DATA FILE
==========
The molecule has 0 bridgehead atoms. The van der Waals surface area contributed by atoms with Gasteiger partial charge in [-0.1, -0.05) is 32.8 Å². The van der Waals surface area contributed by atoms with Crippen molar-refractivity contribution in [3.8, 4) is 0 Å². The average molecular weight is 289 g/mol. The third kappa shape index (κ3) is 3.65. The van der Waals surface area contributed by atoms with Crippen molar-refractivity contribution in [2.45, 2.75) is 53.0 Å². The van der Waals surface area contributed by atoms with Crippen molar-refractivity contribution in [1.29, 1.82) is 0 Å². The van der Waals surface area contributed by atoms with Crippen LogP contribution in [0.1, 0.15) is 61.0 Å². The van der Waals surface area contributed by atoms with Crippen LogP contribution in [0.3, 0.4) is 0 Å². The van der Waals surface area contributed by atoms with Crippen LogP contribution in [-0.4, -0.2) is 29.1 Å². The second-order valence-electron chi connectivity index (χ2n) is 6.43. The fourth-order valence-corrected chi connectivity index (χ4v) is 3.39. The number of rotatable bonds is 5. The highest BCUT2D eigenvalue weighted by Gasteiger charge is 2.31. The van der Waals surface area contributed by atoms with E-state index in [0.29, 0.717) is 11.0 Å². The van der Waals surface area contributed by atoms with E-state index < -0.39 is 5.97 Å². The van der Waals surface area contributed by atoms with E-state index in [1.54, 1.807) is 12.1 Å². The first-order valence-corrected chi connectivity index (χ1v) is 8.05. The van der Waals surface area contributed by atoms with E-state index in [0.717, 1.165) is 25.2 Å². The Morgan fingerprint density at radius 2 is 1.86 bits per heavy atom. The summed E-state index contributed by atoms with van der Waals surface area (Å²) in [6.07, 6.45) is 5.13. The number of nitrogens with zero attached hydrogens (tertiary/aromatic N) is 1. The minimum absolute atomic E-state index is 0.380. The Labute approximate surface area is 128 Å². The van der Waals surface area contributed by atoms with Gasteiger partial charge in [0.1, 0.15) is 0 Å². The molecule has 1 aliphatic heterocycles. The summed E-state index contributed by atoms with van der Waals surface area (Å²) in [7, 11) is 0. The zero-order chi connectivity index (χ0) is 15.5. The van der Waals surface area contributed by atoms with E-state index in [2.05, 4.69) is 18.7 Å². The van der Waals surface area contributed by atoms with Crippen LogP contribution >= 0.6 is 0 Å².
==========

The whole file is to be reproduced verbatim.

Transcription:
The molecule has 0 bridgehead atoms. The van der Waals surface area contributed by atoms with Gasteiger partial charge in [-0.1, -0.05) is 32.8 Å². The van der Waals surface area contributed by atoms with Crippen molar-refractivity contribution in [3.8, 4) is 0 Å². The average molecular weight is 289 g/mol. The third kappa shape index (κ3) is 3.65. The van der Waals surface area contributed by atoms with Crippen molar-refractivity contribution in [2.45, 2.75) is 53.0 Å². The van der Waals surface area contributed by atoms with Crippen molar-refractivity contribution in [1.29, 1.82) is 0 Å². The van der Waals surface area contributed by atoms with Crippen LogP contribution in [0.1, 0.15) is 61.0 Å². The van der Waals surface area contributed by atoms with Crippen LogP contribution in [0.3, 0.4) is 0 Å². The van der Waals surface area contributed by atoms with Crippen LogP contribution in [-0.4, -0.2) is 29.1 Å². The second-order valence-electron chi connectivity index (χ2n) is 6.43. The fourth-order valence-corrected chi connectivity index (χ4v) is 3.39. The number of rotatable bonds is 5. The highest BCUT2D eigenvalue weighted by Gasteiger charge is 2.31. The van der Waals surface area contributed by atoms with E-state index in [0.29, 0.717) is 11.0 Å². The van der Waals surface area contributed by atoms with E-state index < -0.39 is 5.97 Å². The van der Waals surface area contributed by atoms with E-state index in [1.54, 1.807) is 12.1 Å². The first-order valence-corrected chi connectivity index (χ1v) is 8.05. The van der Waals surface area contributed by atoms with E-state index in [0.717, 1.165) is 25.2 Å². The Morgan fingerprint density at radius 2 is 1.86 bits per heavy atom. The summed E-state index contributed by atoms with van der Waals surface area (Å²) in [6.07, 6.45) is 5.13. The number of nitrogens with zero attached hydrogens (tertiary/aromatic N) is 1. The minimum absolute atomic E-state index is 0.380. The Labute approximate surface area is 128 Å². The van der Waals surface area contributed by atoms with Gasteiger partial charge in [0.1, 0.15) is 0 Å². The molecule has 1 aliphatic heterocycles. The summed E-state index contributed by atoms with van der Waals surface area (Å²) in [7, 11) is 0. The zero-order chi connectivity index (χ0) is 15.5. The van der Waals surface area contributed by atoms with E-state index in [2.05, 4.69) is 18.7 Å². The van der Waals surface area contributed by atoms with Crippen LogP contribution >= 0.6 is 0 Å².